But when I get back to my place, I do crack open another beer. A bottle this time, back-of-fridge cold. The weather is hot and the cicadas are buzzing and me and my beer both just sit and sweat at the kitchen table while I think about the hole in the canyon.

People can’t resist a mystery,” Shelley said to me once or more than once. “We can’t help wanting to know.”

Know what?” I’d said.

Exactly,” Shelley had said.

I watch beads of sweat drip down my bottle and onto my hand and my table. They seem a kind of magic. Little drops of clear clean water that appear from nowhere to live briefly on a glass bottle or a can and then drip or disappear again, back into the very air.

Things fall apart,” Shelley had said. This was another time. There, at the end.

And now I say, “Well, hell.”

And I get my flashlight. The old yellow one with the neon strap so if I drop it and it goes out, it’s easier to see.

The part of Potter’s Canyon that runs through our county is twenty-odd miles long. Harpie Gorge is shallower and shorter so I decide to start there. I park on a black gravel shoulder. Dusk is just about to fall and the light is a nice kind of bronze color, filtered through the trees like it is. The cicadas buzz. A few crickets get to humming as I climb over the guard rail and start my way down the path.

I wonder, after I stumble over a tree root and catch myself, what would happen if a body gave Micah Hollers two dollars instead. If you’d get twice the seeing. Probably not, I think, and keep on going down the path. It rained the day before so the sandy soil wants to slip under my heavy work boots.

I get to the edge. This is where the old gray-brown rock on either side of the canyon (or the gorge or whatever it is) was cut away by the little tiny creek that runs far below. I pause and listen and hear the tumble of cold water right there next to the buzz of the cicadas and the hum of the crickets.

I love that sound,” Shelley had said, there at the end. “I love that sound. This is how I want it.”

That was the very end.

Shining the flashlight up one way and then down the other, I find an okay-looking set of stair-step rocks. I clamber onto them, my flashlight in my mouth so I can use my hands to scramble. I’m holding the strap in my teeth and it’s swinging around like all hell, bouncing light around all over the woods and the creek.

We’re hardwired to find things out,” Shelley had said.

This was a little before. Right before the end.

We need to know. Ya know?”

I’d said I didn’t know but I was probably just being a shit, which is what she said.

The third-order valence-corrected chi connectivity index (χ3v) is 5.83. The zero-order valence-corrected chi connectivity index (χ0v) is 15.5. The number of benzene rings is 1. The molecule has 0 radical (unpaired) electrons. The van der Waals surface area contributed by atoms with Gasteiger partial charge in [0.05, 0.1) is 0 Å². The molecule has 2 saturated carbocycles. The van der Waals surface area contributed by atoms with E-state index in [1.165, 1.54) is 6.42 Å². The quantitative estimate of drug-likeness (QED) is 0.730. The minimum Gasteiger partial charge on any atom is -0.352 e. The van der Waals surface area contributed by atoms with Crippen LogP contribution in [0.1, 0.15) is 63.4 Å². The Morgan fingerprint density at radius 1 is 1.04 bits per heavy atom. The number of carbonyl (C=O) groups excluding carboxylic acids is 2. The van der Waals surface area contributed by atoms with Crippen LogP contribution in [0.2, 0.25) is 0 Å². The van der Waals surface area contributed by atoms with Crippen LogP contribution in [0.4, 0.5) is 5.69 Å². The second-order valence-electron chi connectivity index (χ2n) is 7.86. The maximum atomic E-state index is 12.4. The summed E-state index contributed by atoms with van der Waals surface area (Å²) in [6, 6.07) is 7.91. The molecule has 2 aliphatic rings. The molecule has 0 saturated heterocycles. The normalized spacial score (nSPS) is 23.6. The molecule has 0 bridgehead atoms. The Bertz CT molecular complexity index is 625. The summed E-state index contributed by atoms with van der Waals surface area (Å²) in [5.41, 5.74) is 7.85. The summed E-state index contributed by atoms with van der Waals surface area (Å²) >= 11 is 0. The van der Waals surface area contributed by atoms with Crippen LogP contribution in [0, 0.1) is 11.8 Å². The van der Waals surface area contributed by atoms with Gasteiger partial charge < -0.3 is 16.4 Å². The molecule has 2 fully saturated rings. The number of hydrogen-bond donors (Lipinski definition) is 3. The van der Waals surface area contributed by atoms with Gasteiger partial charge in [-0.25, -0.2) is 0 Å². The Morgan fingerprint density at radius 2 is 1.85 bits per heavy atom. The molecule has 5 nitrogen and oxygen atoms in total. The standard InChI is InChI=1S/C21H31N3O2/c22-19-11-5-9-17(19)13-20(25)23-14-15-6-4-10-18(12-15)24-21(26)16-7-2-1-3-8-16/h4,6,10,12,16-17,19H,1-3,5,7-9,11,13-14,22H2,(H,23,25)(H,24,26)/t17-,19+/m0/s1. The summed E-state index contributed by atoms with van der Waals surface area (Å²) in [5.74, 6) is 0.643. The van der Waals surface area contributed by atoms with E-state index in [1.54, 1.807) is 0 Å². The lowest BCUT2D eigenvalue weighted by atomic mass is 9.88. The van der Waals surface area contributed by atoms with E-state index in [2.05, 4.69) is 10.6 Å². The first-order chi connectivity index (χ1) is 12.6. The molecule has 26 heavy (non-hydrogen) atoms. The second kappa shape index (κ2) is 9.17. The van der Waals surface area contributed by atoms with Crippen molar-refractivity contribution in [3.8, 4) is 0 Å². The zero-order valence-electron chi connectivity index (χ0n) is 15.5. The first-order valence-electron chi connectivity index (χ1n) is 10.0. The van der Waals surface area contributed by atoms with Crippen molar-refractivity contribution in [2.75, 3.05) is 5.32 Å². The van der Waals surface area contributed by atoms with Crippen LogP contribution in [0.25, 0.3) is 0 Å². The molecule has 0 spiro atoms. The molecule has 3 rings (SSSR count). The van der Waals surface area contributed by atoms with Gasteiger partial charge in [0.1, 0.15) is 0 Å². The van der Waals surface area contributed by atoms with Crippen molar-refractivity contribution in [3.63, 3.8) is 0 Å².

And now I’m ankle deep in cold spring water, shining a flashlight around the bottom of a canyon because a man sitting in a parking lot who can see backwards and forwards and sideways in time took my dollar bill.

Hey,” Shelley had said. “Hey, it’s alright. Don’t cry now. It’s alright.”

And I wonder if I am slipping around in time just like Micah Hollers does. I wonder if talking to him broke something too fragile inside me. Some hidden, shining, shimmering part made of carnival glass. Made when Shelley went away.

I tromp through the water and onto the opposite bank, waving my flashlight around. I pick a direction and walk, my feet slipping sometimes, my bank-side hand reaching out for purchase on tree roots or lumpy bits of stone.

I walk into what I think is called a slot canyon. Water falls from higher up into a hole—cut by the water long before—and down into a little pond that then empties into the stream I’ve been walking through.

My breath is a little ragged as I slide my body deeper into the slot and think about how I’m forcing my way in like an animal when the water itself took probably thousands of years. I wonder if Micah Hollers has seen time on water’s scale, has known time the way water knows time, the way water doesn’t fear it or bow to it or try to look at it. It just is.

I wonder if maybe I drank too much beer. If maybe I’m being silly. No, I think, I definitely am. I’m about to give up this whole business but I’m shining my flashlight around and there, on the other side of the stone, is a hole.

My light hits the stone, lights up the rough rock. Sandstone, I think. Its gritted texture seems to chew up the light but when I shine it on the hole it just disappears. It doesn’t light up the stone within the hole. The light is just gone.

What I see when I get closer is that the hole is about as wide as my hand.

Hole in the canyon,” Micah Hollers had said. “That’s where you’ll find them.”

Find what?

Find what?

I get closer, shine my light right in the hole but it’s just black and more black. Just a mouth to nowhere. I search around the floor of the little slot and find an old bit of stick. I poke it in the hole. I shine the light on it and watch as the stick just goes away into the dark and then comes back out clean. In. Out. Like it didn’t go nowhere. My light can’t even follow the stick past the threshold. It’s just gone.

Like a magic trick but not a trick.